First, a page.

By Mark Cardwell

Recent federal funding cuts to sector councils have knocked the wind out of the sails of efforts aimed at addressing manpower training and retention in the marine industry, stakeholders say. Now they hope that alternative methods will be found to solve what is fast becoming a major challenge for the marine industry in general and for Canadian-flagged vessels in particular.

“The federal government’s decision to get out of the sector council business was a very frustrating experience,” said Bruce Bowie, President of the Canadian Shipowners Association (CSA).  “It basically wasted two years of concerted efforts by a lot of people.”

According to Bowie, several marine partners, including labour groups, training schools and Canadian companies with Canadian-flagged vessels like Canada Steamship Lines and Algoma, had been working with Human Resources and Skills Development Canada (HRSDC) in an effort to establish a national sector council that would lead development of a human resource and training needs assessment plan for the marine industry.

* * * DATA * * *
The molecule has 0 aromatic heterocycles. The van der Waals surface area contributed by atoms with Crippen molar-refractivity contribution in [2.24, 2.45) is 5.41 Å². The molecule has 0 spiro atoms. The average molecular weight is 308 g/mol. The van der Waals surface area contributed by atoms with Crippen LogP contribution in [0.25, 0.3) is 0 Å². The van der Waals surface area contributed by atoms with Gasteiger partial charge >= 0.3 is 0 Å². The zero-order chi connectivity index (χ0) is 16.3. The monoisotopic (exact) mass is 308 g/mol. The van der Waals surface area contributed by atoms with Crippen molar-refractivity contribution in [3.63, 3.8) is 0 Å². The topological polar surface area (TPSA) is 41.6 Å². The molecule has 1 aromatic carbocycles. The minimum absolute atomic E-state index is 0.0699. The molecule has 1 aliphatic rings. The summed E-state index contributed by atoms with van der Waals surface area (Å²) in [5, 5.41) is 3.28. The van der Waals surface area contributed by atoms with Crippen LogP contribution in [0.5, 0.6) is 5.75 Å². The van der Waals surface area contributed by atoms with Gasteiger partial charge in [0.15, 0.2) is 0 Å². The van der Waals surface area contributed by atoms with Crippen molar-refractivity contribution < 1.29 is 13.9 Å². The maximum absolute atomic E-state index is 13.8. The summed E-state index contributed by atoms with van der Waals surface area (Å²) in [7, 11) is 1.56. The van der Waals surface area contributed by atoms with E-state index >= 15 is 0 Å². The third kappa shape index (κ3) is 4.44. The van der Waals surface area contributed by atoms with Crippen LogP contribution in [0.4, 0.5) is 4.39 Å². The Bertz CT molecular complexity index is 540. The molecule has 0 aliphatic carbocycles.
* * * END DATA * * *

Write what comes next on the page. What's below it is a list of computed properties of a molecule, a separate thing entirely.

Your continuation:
Those hopes sank, however, with the federal government’s decision to phase out funding to all 30 sector councils it currently supports by March 2013, and to refrain from funding any new ones.

“It was quite a disappointment,” said Karen Watt, Vice-President of Algoma Central Corporation. “We put a lot of hope in the creation (of a new marine sector council).”

According to Bowie, the government’s decision has left the marine industry in a lurch.

He said the results of several studies, together with anecdotal evidence from Canadian shipowners, suggest that roughly half of the 93,000 employees in water transport and related service industries across the country are nearing retirement age.

“I think it’s fair to say that the majority of ship workers are now over 50,” Bowie added. “The manpower situation isn’t critical right now, but will certainly become a big issue in our industry very soon.”

Watt agreed.

She said that it is “always a big challenge” for Algoma, which employs some 2,000 people, to find both licensed and unlicensed crew members.